Title:
Hydrocolloid materials for use in wound healing
Kind Code:
A1


Abstract:
A wound dressing material comprising a low-moisture hydrocolloid matrix having oxidized cellulose distributed therein. For example, a matrix of dried sodium carboxymethylcellulose gel having fibers of oxidized regenerated cellulose dispersed therein. Also provided are the use of such materials in the treatment of wounds, and the manufacture of such materials by drying aqueous gels containing dispersed particles of oxidized cellulose.



Inventors:
Silcock, Derek W. (Skipton, GB)
Delbono, Michelle (Barnoldswick, GB)
Application Number:
10/548231
Publication Date:
01/25/2007
Filing Date:
03/03/2004
Primary Class:
International Classes:
A61L15/00; A61L15/28; A61L15/60; A61L26/00
View Patent Images:



Primary Examiner:
KARPINSKI, LUKE E
Attorney, Agent or Firm:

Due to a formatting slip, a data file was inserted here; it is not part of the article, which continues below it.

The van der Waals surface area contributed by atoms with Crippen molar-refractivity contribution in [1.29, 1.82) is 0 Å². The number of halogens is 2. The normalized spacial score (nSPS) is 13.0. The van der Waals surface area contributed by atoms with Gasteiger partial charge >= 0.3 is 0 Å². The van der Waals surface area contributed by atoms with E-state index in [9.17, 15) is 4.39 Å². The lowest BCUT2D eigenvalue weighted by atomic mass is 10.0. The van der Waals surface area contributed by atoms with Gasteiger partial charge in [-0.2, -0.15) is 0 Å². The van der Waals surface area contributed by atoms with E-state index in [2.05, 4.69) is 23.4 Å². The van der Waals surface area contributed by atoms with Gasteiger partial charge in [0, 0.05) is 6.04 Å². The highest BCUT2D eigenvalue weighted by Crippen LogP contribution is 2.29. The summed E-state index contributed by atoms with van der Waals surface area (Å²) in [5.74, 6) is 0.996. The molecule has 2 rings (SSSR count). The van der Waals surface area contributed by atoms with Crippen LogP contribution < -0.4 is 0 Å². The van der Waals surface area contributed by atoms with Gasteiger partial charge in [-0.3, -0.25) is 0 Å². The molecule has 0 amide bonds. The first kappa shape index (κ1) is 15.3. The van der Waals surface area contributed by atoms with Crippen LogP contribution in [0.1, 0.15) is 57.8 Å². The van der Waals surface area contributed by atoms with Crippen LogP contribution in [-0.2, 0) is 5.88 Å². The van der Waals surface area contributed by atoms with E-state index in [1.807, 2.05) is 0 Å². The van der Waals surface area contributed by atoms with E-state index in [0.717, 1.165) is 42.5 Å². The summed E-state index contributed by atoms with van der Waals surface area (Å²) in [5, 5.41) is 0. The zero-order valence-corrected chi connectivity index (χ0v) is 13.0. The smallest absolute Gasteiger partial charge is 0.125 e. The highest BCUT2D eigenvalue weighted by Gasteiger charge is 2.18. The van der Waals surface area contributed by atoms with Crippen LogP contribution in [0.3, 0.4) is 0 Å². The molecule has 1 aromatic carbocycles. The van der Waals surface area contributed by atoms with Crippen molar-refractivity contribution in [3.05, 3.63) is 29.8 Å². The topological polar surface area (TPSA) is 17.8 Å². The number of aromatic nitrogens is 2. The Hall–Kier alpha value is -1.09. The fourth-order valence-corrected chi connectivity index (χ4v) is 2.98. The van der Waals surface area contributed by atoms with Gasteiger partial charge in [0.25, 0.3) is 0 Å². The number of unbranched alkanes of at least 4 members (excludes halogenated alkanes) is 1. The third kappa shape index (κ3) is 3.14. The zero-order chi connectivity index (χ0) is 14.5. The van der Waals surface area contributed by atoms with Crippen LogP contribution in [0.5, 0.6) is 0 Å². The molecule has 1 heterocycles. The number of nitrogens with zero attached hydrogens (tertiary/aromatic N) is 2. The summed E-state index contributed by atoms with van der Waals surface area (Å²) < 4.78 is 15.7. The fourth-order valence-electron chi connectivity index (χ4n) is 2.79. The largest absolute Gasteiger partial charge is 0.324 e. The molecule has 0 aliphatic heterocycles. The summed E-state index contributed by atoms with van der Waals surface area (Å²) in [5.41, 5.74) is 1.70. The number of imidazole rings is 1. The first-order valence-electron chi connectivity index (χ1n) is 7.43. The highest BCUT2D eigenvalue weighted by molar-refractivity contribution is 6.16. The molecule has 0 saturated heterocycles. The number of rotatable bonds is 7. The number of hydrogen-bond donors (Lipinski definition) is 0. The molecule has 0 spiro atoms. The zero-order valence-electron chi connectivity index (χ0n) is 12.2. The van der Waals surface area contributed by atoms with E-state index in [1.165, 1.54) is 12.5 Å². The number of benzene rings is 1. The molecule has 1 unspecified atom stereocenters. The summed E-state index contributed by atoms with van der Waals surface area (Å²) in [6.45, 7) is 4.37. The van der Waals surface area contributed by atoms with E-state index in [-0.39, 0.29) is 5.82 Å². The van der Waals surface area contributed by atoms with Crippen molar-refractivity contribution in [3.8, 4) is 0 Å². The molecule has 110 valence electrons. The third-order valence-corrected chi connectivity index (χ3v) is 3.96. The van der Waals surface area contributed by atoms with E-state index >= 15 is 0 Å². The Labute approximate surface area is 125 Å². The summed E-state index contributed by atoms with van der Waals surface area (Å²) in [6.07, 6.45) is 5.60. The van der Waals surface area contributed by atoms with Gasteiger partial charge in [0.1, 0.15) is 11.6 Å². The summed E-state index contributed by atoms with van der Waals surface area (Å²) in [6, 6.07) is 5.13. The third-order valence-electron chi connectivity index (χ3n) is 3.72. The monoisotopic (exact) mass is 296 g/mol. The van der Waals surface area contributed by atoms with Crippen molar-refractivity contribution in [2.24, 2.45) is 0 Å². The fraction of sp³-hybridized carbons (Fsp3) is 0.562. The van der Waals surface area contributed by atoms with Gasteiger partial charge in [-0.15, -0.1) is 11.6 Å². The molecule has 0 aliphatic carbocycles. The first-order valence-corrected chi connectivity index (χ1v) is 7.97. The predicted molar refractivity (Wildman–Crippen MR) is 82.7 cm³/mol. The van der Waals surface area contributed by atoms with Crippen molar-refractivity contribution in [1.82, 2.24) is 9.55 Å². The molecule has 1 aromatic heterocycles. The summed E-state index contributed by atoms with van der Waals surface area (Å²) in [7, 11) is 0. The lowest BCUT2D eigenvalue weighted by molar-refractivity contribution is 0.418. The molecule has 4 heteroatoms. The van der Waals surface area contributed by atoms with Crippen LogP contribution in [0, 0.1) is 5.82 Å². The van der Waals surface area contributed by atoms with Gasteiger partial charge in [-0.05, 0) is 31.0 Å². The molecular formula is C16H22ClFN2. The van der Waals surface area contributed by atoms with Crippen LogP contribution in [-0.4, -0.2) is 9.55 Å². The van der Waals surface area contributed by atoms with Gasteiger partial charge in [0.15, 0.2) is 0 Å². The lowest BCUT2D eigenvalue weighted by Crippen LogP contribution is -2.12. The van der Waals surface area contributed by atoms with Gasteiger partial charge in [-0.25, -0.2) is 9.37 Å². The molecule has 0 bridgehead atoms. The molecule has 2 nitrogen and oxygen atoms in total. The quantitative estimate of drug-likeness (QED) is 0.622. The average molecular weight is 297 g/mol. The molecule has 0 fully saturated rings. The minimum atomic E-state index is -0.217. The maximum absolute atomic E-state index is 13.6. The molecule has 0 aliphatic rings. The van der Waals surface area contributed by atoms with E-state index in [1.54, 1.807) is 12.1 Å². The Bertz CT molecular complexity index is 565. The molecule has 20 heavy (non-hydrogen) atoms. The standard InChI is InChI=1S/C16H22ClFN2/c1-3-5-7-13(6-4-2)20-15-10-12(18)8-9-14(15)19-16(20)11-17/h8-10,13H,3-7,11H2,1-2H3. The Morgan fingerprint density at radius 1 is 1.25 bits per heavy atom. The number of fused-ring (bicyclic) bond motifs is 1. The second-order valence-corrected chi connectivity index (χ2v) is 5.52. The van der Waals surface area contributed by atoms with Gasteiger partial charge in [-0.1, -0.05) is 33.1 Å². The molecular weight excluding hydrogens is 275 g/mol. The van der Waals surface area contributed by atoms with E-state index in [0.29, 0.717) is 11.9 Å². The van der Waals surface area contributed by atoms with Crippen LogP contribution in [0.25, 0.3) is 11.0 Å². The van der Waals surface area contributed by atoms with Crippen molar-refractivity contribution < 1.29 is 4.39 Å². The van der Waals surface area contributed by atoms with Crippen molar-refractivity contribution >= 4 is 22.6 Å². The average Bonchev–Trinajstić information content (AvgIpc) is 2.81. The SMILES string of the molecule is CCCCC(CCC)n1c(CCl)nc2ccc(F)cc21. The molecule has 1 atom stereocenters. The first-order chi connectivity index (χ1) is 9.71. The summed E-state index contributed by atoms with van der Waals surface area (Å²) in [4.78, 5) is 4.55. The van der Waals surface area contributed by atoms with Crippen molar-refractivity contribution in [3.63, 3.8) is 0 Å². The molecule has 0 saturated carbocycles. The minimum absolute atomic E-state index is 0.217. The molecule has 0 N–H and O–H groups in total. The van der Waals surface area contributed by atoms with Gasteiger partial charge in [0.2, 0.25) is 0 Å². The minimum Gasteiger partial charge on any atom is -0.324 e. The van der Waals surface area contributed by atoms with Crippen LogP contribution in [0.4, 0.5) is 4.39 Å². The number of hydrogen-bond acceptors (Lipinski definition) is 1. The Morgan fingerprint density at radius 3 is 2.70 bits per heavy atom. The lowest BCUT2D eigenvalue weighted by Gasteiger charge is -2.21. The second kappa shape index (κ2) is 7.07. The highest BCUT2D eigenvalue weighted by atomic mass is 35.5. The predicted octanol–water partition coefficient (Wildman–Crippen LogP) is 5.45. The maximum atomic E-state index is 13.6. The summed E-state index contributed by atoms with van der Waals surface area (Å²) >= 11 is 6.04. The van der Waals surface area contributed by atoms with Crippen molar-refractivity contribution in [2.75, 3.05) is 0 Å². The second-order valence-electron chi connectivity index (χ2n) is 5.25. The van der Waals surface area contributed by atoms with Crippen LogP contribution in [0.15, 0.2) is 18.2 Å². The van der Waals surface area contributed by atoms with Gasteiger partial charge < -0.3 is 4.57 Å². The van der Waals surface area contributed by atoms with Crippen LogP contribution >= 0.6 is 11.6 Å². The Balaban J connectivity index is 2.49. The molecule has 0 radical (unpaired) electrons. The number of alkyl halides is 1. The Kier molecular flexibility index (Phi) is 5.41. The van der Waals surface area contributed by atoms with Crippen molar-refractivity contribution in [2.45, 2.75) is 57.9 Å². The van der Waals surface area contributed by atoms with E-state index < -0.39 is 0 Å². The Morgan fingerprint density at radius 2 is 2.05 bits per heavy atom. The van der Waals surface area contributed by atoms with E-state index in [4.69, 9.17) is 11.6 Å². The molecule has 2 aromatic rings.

JOSEPH F. SHIRTZ (JOHNSON & JOHNSON ONE JOHNSON & JOHNSON PLAZA, NEW BRUNSWICK, NJ, 08933-7003, US)
Claims:
1. A wound dressing material comprising a low-moisture hydrogel matrix having oxidized cellulose distributed therein.

2. A wound dressing according to claim 1, wherein the oxidized cellulose is an oxidized regenerated cellulose.

3. A wound dressing according to claim 2, wherein the oxidized regenerated cellulose is in the form of a woven or non-woven fabric, or discrete fibers.

4. A wound dressing according to claim 1, wherein the hydrogel matrix comprises a hydrogel selected from the group consisting of modified celluloses, modified starches, alginates, plant gums, gelatins, glycosaminoglycans, polyacrylates, polyurethanes, and mixtures thereof.

5. A wound dressing according to claim 4, wherein the hydrogel is selected from the group consisting carboxymethyl cellulose salts, alginate salts, gelatins, hyaluronic acid and its salts, xanthan gum, guar gum, and mixtures thereof.

6. A wound dressing according to claim 1, wherein the wound dressing material further comprises a plasticizer.